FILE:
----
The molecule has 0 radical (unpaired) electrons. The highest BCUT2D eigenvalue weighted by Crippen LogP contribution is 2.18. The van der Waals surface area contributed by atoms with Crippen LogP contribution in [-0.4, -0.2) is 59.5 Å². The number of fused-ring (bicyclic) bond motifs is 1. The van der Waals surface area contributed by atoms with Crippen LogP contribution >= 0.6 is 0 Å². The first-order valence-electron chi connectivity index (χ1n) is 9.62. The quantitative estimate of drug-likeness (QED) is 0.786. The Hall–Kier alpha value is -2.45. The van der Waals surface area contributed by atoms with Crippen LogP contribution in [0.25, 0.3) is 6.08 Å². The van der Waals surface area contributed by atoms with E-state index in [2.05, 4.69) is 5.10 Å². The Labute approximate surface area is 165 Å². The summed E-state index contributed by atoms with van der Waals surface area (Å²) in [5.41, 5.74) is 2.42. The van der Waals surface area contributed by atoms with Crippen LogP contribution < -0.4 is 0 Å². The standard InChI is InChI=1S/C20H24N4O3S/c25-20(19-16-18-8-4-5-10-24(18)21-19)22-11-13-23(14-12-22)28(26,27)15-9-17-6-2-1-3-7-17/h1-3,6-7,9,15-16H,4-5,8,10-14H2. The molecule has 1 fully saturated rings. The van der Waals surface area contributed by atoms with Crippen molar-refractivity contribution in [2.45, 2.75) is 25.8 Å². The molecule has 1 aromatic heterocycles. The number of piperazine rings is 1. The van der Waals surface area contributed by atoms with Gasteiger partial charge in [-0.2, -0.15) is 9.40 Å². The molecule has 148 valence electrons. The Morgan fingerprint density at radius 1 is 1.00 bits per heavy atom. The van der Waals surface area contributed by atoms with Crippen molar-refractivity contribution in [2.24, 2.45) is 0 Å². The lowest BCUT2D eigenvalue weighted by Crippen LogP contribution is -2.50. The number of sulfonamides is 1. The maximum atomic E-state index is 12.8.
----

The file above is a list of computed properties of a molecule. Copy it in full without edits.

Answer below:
The molecule has 0 radical (unpaired) electrons. The highest BCUT2D eigenvalue weighted by Crippen LogP contribution is 2.18. The van der Waals surface area contributed by atoms with Crippen LogP contribution in [-0.4, -0.2) is 59.5 Å². The number of fused-ring (bicyclic) bond motifs is 1. The van der Waals surface area contributed by atoms with Crippen LogP contribution >= 0.6 is 0 Å². The first-order valence-electron chi connectivity index (χ1n) is 9.62. The quantitative estimate of drug-likeness (QED) is 0.786. The Hall–Kier alpha value is -2.45. The van der Waals surface area contributed by atoms with Crippen LogP contribution in [0.25, 0.3) is 6.08 Å². The van der Waals surface area contributed by atoms with E-state index in [2.05, 4.69) is 5.10 Å². The Labute approximate surface area is 165 Å². The summed E-state index contributed by atoms with van der Waals surface area (Å²) in [5.41, 5.74) is 2.42. The van der Waals surface area contributed by atoms with Crippen LogP contribution < -0.4 is 0 Å². The standard InChI is InChI=1S/C20H24N4O3S/c25-20(19-16-18-8-4-5-10-24(18)21-19)22-11-13-23(14-12-22)28(26,27)15-9-17-6-2-1-3-7-17/h1-3,6-7,9,15-16H,4-5,8,10-14H2. The molecule has 1 fully saturated rings. The van der Waals surface area contributed by atoms with Crippen molar-refractivity contribution in [2.45, 2.75) is 25.8 Å². The molecule has 1 aromatic heterocycles. The number of piperazine rings is 1. The van der Waals surface area contributed by atoms with Gasteiger partial charge in [-0.2, -0.15) is 9.40 Å². The molecule has 148 valence electrons. The Morgan fingerprint density at radius 1 is 1.00 bits per heavy atom. The van der Waals surface area contributed by atoms with Crippen molar-refractivity contribution in [2.24, 2.45) is 0 Å². The lowest BCUT2D eigenvalue weighted by Crippen LogP contribution is -2.50. The number of sulfonamides is 1. The maximum atomic E-state index is 12.8.